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God's Politics

John Howard Yoder, a Mennonite theologian and significant influence on Sojourners, used to say that the world often helps the church remember what it means to be church. The observations of those outside often serve to return the church to its roots.


Recently, church leaders and faith based organizations have gotten a lot of flack over their outspoken support of comprehensive immigration reform. In light of Yoder, I’ve been mulling over the criticisms from Lou Dobbs and others, wondering if there are any lessons for us.


It took me awhile, but I think I found one. Dobbs loves to point out the “schism between the leadership of churches and religious organizations and their followers and members” over the issue of immigration. While the U.S. Conference of Catholic Bishops, the National Council of Churches, and even the National Association of Evangelicals call for compassionate policies, many Christians express support for harsh, enforcement-only measures like last year’s Sensenbrenner bill. Dobbs is right: Our leaders call for inclusion, while the rest of us say “kick ’em out!”


Clearly there is a communication breakdown, one that I think runs much deeper than failing to educate the people in the pews about immigration polices. Rather, I think this gap demonstrates the failure of church leadership to instill in its people a deeper understanding of their Christian identity.


I recently sat in on a Christians for Comprehensive Immigration Reform strategy session. Krista Zimmerman, who works for the Mennonite Central Committee, often travels to churches to discuss immigration. She lamented how many white churches fail to see the crisis as their problem, and how the discussion often breaks down into “us” and “them,” even when talking about members of the same church body. She said we have failed to help the church realize it is an “us.”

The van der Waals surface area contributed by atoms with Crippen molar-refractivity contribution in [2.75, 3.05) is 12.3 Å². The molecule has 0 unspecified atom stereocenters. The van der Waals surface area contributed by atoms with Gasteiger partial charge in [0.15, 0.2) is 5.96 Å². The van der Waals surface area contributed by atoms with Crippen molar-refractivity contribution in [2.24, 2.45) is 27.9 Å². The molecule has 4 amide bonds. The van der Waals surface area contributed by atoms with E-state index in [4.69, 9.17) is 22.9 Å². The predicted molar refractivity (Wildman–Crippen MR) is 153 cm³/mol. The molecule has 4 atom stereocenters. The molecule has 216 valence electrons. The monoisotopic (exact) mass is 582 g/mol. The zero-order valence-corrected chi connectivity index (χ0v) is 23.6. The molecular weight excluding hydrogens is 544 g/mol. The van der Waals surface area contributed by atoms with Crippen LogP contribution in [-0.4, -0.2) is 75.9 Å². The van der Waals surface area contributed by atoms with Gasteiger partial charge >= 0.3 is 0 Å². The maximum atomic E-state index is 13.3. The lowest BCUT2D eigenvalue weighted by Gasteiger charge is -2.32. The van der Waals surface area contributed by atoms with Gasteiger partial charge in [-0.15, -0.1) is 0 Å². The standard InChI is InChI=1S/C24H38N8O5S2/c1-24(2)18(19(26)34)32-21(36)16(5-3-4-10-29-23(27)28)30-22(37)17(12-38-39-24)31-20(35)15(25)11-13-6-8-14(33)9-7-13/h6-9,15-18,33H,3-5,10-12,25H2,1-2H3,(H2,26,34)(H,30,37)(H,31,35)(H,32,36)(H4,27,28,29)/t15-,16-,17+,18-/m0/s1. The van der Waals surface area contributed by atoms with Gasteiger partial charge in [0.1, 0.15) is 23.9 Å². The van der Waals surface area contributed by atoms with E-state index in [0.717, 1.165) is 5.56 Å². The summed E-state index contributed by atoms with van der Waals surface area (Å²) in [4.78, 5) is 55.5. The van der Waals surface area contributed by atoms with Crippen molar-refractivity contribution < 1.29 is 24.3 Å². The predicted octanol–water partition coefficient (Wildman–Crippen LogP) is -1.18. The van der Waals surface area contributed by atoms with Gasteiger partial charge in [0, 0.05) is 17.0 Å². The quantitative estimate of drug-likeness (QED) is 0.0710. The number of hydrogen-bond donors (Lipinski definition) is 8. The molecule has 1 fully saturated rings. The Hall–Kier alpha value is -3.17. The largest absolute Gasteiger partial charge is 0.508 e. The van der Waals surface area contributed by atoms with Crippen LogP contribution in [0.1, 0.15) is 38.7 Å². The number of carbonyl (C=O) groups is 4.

Theologically, she is exactly right. The church is to be our first family and primary allegiance, and we are to find our identity together in Christ above everything else. Being part of the church is to be a more determinative identity than any of the other ones we carry with us: nationality, ethnicity, gender, sexual orientation, etc. It is “more real” than anything else about us. When we hold something about us to be more important than our Christian identity (i.e., our American citizenship), we are practicing idolatry and deceiving ourselves. It seems the church in the U.S. has largely forgotten this.


Sociologically, Zimmerman was spot-on as well. According to the Pew Hispanic Center, 78 percent of undocumented immigrants (around 9.4 million people) currently in the United States came from Mexico or Central America. In another survey, Pew found that 87 percent of Latinos self-identify as Catholic or Protestant. This means that there are over 8.1 million Christians in the U.S. who are undocumented immigrants. The body of Christ, it seems, does not have all its papers.


With the collapse of the comprehensive reform bill in the Senate, it now seems that it will have to wait a little longer to get those papers, and many of our brothers and sisters will suffer and be deported in the meantime. This is to be lamented. At the same time, the government’s callous inaction provides us with a new opportunity to be the body of Christ. The New Sanctuary Movement is one way churches are siding with our undocumented sisters and brothers, and boldly challenging our nation’s inhumane immigration laws.


Most of us aren’t there yet, though, as Lou Dobbs pointed out. Later in the meeting, Bill Medford of the United Methodist Church said what most churches need isn’t political organizers as much as we need party planners—people who will bring white and immigrant churches together for fellowship. Out of this sharing, eating, and singing will grow a sense of unity and shared calling. Then when the homes of our brothers and sisters are raided, or they are threatened with deportation, we won’t hesitate to act on their behalf … because it’s really our behalf.


Ultimately, how the church in the United States responds to the immigration crisis is less a matter of legislation and more a question of Christian identity and test of our discipleship.


Will our actions legitimize false differences? Or will we stand in solidarity with our brothers and sisters of faith, together as the undocumented body of Christ?

Tim Kumfer is the executive assistant at Sojourners/Call to Renewal.

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